Finding the Courage to Stand, Sit – and Litigate – for Freedom
- By Alan Sears
- Posted Feb 4, 2014
- No Comments »
What does it take to stand against your own government? Our Declaration of Independence describes the inalienable, God-given rights entrusted to every person, including “life, liberty, and the pursuit of happiness,” and asserts that: “… to secure these rights, Governments are instituted among Men, deriving their just powers from the consent of the governed.” Whenever their government “becomes destructive of these ends,” the Declaration says, the people are within their rights to challenge it. Challenging governments, though, never comes easily.
This week marks the shared birthday of two individuals whose willingness to challenge their government’s abuse of their God-given freedoms has made them an example that all of us can look to and share with our children and grandchildren, as a reminder of the price that must be paid if we’re to preserve a nation that cherishes liberty.
Dietrich Bonhoeffer was born on February 4, 1906, into a prominent, respected, well-educated and well-to-do family in what is now Wroclaw, Poland. Across his crowded 39 years, he became one of the most profound and controversial theologians of his day, taking an increasingly lonely stand for religious freedom in the face of the National Socialist movement that seduced his native land.
While churches throughout Germany buckled to the directives of the Third Reich, and pastors nationwide added their voices to those praising Adolph Hitler as a godlike visionary, Bonhoeffer boldly, eloquently called on Christians to resist the brutal political and cultural tides that were engulfing their society. He paid for his courage and convictions with his life.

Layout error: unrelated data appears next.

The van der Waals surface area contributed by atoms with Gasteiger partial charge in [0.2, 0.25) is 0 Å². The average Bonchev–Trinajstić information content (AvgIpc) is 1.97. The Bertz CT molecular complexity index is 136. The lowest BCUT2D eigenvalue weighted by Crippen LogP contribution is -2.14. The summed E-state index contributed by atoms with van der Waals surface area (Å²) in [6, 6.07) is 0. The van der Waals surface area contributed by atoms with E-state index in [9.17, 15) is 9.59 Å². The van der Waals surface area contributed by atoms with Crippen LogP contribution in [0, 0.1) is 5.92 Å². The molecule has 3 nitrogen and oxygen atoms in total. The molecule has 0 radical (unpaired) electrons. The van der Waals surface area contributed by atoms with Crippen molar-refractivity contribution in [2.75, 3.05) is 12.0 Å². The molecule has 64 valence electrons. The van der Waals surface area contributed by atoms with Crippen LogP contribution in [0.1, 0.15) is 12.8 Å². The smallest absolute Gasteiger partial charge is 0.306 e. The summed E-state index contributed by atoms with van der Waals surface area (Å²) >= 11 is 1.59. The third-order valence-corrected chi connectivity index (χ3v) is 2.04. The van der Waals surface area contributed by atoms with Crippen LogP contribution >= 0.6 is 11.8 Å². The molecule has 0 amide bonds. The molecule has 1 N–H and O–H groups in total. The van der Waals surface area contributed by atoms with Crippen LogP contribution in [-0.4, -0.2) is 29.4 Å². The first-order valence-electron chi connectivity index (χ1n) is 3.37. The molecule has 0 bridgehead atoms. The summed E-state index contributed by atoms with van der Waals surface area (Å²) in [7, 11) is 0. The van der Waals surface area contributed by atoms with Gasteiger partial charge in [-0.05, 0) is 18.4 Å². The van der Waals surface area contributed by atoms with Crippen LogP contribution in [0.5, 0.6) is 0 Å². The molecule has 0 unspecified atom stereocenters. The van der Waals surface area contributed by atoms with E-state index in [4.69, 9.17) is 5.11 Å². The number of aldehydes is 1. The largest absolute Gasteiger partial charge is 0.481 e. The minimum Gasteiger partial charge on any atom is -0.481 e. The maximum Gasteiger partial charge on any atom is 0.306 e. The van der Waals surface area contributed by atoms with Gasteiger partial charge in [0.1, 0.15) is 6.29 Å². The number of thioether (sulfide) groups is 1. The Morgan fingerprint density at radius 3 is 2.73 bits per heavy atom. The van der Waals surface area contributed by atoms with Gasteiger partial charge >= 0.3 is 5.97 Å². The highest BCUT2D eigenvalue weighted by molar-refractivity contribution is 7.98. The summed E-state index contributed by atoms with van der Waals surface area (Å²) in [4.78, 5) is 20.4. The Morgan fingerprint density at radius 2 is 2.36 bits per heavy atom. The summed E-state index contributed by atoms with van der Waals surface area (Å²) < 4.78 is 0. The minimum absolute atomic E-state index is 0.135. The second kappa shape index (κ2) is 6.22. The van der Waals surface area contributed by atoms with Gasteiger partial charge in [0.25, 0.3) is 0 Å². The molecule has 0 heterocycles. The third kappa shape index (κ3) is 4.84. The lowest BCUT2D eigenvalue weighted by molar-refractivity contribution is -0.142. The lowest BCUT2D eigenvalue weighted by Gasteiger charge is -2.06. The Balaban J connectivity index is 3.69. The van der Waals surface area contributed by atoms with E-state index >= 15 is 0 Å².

Seven years to the day after Bonhoeffer’s birth, Rosa Parks came into a very different world from the one he knew. Raised in an era when education and economic opportunities were often bluntly denied to people of color – and in a culture far more oppressive than the one he first experienced – Parks, like Bonhoeffer, began early on to involve herself with those working for change and freedom.
Her determination climaxed in her refusal one day, after years of acquiescence, to give up her seat to white riders on a city bus. That moment of civil disobedience cost Parks a night in jail, but turned her overnight into a living symbol of human dignity and freedom – a position she represented with grace, dignity, and quiet, uncompromising courage for the next 50 years. (I witnessed this firsthand during a day I spent with her in Nashville, Tennessee, in the 1990s.)
The Hahn Family
Freedom is unpredictable in whom it chooses to call into the spotlight. Right now, Alliance Defending Freedom is representing a family from Lancaster, Pennsylvania, the Hahns, who themselves will stand one day as a symbol of the ongoing fight for religious freedom. Like Bonhoeffer and Parks, this family is confronted with the awesome power of a government bent on denying their God-given right to live according to their faith.
The owners of Conestoga Wood Specialties, the Hahns are a practicing and believing Mennonite family, asking nothing more than the freedom to run their company in a way that reflects their sincerely held religious beliefs– including their conviction that life is sacred from conception. That puts them at odds with the Obama administration, whose abortion pill mandate forces employers, regardless of their religious or moral convictions, to provide coverage for abortion-inducing drugs, sterilization, and contraception. Businesses that do not comply with the mandate face crippling financial penalties from the Department of Health and Human Services.
Their case will be heard soon by the U.S. Supreme Court (March 25), whose ruling will have profound, far-reaching implications for Christian freedom in our country, as well as deeply personal concerns for the Hahns themselves. They are a patriotic family who want only to live peacefully with their neighbors and their government, and to humbly follow their God. Taking on a presidential administration doesn’t come easily for them.
Please be in prayer for the Hahns, for our attorneys representing them, and for the Green family (whose similar lawsuit on behalf of their own family-owned company, Hobby Lobby, will be presented at the same court session), during these weeks leading up to the hearing at the high court. Ask God to give them – indeed, to give all of us – the courage and wisdom to know how to speak out boldly and persuasively for the freedoms we cherish, and to walk thoughtfully in the steps of those, like Dietrich Bonhoeffer and Rosa Parks, who have so bravely shown us the way.
Author: Alan Sears